Larkin also sits on the Community Relations Committee for SelectHealth in which he is a voting member on community interaction and health intervention sponsorship and strategies for Idaho.
The School of Allied Health Sciences, Department of Radiologic Sciences recently hosted two events on consecutive days in November with the aim of giving back to the medical imaging community in the region.
On Friday evening, November 10, the department hosted an alumni and friends social event. Attendees were given the opportunity to tour the Allen Noble Hall of Fame Center with a presentation given by a staff member from Boise State’s athletic training program followed by a tour of both the x-ray and ultrasound labs in the radiologic sciences department. The tour participants then convened with other attendees, faculty, and administrators of the College of Health Sciences for a social gathering at the new Alumni and Friends Center ballroom.
The following day was dedicated to an all-day continuing education event in the Student Union Building. Approximately 60 attendees from across the region as well as two visiting professors were treated to a total of seven hour-long presentations. A diverse group of experts gave presentations that were relatable to medical imaging professionals. Phil Ford, clinical associate professor for the Department of Kinesiology, gave an enlightening talk on musculoskeletal health pertinent to both the health care professionals in attendance and the patients they serve. Erica Wight, clinical assistant professor for the Department of Radiologic Sciences, presented on customer service in health care. Other topics included ethics in healthcare, advances in neuroimaging, as well as the use of exposure index numbers in radiography.
The continuing education event was well-received and very much appreciated by the attendees. The event gave participants an opportunity to network, reacquaint with old friends and classmates while obtaining the education necessary to continue to provide top quality care for the patients in the region.
School of Nursing faculty Janet Willhaus, assistant professor and healthcare simulation certificate facilitator, and Rosemary Macy, associate professor, presented on the Socratic debriefing method at the 2018 International Meeting on Simulation in Healthcare in Los Angeles, California.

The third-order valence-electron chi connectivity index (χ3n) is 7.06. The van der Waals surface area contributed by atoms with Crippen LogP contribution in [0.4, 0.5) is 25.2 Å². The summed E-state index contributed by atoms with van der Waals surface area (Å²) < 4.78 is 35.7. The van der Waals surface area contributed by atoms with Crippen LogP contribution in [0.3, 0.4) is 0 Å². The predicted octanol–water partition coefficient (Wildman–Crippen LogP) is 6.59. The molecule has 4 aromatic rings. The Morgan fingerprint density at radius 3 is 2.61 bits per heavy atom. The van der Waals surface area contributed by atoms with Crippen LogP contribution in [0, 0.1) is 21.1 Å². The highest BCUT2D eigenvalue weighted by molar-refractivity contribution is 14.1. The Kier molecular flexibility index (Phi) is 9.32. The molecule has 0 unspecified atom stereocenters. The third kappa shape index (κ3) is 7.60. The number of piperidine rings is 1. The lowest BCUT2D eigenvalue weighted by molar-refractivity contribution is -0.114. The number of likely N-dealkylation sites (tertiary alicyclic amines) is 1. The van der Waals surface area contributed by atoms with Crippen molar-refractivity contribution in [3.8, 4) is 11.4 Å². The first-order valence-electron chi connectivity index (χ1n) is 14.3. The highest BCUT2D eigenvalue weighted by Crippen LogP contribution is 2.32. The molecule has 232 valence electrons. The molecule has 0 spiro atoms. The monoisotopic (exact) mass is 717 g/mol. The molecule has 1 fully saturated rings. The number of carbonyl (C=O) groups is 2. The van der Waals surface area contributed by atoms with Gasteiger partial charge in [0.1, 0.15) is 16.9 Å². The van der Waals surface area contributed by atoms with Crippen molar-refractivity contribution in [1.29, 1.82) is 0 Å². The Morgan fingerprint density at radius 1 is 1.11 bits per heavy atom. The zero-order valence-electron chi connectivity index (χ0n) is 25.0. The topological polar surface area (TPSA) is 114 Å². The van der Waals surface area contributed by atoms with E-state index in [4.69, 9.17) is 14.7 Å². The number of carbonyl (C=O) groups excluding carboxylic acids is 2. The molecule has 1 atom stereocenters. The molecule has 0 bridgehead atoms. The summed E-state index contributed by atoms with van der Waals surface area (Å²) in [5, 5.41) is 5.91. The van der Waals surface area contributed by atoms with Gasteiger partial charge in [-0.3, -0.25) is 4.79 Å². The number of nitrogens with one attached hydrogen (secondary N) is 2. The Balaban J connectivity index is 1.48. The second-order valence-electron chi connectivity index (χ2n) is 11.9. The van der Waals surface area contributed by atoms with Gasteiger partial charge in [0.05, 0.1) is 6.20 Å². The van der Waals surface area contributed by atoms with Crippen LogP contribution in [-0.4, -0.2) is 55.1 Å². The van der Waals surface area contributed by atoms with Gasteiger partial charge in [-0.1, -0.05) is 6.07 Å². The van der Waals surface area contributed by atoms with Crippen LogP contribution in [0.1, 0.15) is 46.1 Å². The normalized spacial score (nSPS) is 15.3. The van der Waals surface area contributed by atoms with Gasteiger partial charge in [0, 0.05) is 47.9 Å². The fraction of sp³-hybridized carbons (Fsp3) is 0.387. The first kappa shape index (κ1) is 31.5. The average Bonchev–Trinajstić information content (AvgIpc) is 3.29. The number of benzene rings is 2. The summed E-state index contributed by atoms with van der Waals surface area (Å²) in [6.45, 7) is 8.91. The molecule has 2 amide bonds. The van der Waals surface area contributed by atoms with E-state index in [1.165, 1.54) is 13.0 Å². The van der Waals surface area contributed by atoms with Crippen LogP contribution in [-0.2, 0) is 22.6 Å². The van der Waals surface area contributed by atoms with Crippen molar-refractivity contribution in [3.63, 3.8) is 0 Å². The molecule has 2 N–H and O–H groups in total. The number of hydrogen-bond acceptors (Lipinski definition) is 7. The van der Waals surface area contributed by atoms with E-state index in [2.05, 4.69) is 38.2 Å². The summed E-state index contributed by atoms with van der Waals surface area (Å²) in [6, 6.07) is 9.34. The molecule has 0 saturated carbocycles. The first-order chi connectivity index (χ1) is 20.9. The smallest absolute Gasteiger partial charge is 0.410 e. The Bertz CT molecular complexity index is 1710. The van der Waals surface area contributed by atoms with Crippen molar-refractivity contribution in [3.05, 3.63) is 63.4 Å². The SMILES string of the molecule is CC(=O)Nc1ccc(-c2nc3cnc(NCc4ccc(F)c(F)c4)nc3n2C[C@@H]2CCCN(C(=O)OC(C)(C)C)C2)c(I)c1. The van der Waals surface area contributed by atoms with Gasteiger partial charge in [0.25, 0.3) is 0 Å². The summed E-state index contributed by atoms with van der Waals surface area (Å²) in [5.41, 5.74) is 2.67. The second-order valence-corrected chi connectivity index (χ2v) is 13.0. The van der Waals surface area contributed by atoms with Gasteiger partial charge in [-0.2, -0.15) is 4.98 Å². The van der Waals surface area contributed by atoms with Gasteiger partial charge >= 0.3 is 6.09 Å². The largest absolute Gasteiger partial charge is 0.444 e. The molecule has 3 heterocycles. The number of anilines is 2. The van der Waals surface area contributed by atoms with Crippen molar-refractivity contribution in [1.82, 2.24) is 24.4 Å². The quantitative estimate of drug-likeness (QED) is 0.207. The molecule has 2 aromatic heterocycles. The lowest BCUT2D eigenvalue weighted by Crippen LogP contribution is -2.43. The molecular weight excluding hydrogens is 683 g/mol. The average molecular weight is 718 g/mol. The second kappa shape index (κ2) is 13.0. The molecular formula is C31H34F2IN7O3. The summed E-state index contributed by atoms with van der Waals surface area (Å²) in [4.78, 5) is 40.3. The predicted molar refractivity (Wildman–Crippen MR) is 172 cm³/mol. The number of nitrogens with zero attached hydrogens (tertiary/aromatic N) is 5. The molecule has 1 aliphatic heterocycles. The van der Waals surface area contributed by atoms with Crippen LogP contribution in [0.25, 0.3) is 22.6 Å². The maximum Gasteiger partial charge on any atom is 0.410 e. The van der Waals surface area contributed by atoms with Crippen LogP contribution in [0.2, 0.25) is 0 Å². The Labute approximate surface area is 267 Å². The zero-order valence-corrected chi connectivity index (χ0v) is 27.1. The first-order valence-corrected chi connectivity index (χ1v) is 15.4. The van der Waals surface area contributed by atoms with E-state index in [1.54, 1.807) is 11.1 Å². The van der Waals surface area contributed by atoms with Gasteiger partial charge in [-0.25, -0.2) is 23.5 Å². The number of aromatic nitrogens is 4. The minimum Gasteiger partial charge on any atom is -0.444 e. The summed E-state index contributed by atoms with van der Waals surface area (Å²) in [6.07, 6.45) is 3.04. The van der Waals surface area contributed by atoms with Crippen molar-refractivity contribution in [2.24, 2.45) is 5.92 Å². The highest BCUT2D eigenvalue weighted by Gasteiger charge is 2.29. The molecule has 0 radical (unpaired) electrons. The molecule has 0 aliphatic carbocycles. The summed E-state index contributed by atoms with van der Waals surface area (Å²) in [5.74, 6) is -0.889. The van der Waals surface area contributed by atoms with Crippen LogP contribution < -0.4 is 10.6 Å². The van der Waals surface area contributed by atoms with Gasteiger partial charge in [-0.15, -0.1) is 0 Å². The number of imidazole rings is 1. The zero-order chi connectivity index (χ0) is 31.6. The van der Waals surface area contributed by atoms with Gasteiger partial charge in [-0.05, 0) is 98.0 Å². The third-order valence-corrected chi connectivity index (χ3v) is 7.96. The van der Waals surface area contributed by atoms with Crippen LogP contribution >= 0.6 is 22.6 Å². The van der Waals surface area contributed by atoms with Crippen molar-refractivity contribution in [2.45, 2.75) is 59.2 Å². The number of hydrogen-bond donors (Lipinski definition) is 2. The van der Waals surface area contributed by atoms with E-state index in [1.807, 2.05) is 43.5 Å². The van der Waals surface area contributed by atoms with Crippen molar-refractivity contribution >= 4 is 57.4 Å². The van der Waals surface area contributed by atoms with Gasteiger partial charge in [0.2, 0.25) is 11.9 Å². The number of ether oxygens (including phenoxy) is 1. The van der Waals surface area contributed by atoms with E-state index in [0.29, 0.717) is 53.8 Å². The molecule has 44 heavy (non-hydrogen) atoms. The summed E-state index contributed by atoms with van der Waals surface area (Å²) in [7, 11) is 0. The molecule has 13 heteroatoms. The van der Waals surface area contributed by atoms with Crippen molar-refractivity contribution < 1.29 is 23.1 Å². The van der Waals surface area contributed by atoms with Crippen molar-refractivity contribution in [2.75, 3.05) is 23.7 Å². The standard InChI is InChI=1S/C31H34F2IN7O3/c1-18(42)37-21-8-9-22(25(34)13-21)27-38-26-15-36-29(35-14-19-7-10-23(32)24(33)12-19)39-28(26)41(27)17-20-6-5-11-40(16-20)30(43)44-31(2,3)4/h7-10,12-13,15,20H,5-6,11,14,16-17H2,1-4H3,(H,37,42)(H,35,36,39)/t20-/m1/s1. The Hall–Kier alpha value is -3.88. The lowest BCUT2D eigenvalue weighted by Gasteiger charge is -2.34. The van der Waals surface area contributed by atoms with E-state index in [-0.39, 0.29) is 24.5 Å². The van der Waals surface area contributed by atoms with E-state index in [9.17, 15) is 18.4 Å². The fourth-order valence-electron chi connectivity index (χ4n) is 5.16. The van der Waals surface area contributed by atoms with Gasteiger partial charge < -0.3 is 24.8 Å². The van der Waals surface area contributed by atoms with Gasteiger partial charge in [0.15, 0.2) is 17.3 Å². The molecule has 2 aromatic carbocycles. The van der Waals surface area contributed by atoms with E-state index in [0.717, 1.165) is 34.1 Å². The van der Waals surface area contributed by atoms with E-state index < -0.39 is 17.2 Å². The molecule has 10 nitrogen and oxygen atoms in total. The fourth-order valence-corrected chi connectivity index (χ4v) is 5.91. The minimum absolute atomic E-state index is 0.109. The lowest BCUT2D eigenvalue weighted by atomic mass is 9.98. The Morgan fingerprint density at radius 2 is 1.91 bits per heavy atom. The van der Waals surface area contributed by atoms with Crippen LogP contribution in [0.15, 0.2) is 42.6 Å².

Willhaus and Macy provide leadership for Boise State’s accredited state-of-the-art Simulation Center. Simulation at its essence involves students observing each other, followed by a faculty facilitator-led debriefing where students reflect on the experience: discussing what did and did not work and providing their peers with feedback. Simulation education enables health science students to acquire and practice clinical skills in a safe, controlled environment.
The presentation introduced conference attendees from around the country to a structured and Socratic debriefing method, which is based on Tanner’s Model of Clinical Judgement and recommended for use by the National Council of State Boards of Nursing.
Additional panel members included David Bodily from the University of Wyoming, Laramie, Wyoming and Janet Coe from Montana Tech, Butte, Montana.
The School of Allied Health Sciences, Department of Respiratory Care and the MakerLab, found within the Boise State University Albertsons Library, was featured in the American Association for Respiratory Care (AARC).
Samantha Davis, clinical assistant professor for the Department of Respiratory Care has created a new, visionary way for her students to study the heart. Davis is utilizing one of the many resources found on campus to assist her students in learning neonatal cardiac defects.
The MakerLab is a radically inclusive community with access to emerging technologies and an innovative culture of learning. The MakerLab offers 3D printing, vinyl cutting, videography accommodations, and much more for all students and faculty to use while aiding their learning. Davis plans on allowing her students to use the 3D printers to create different hearts and present how to better identify heart defects.
“Each group will print a normal heart in addition to their assigned defect,” said Davis. “Each of the hearts are cut into three to four slices so the defects within the heart can be easily seen. Students in the neonatal/pediatric respiratory course will have several weeks to test and print their models before presenting them to the entire class.”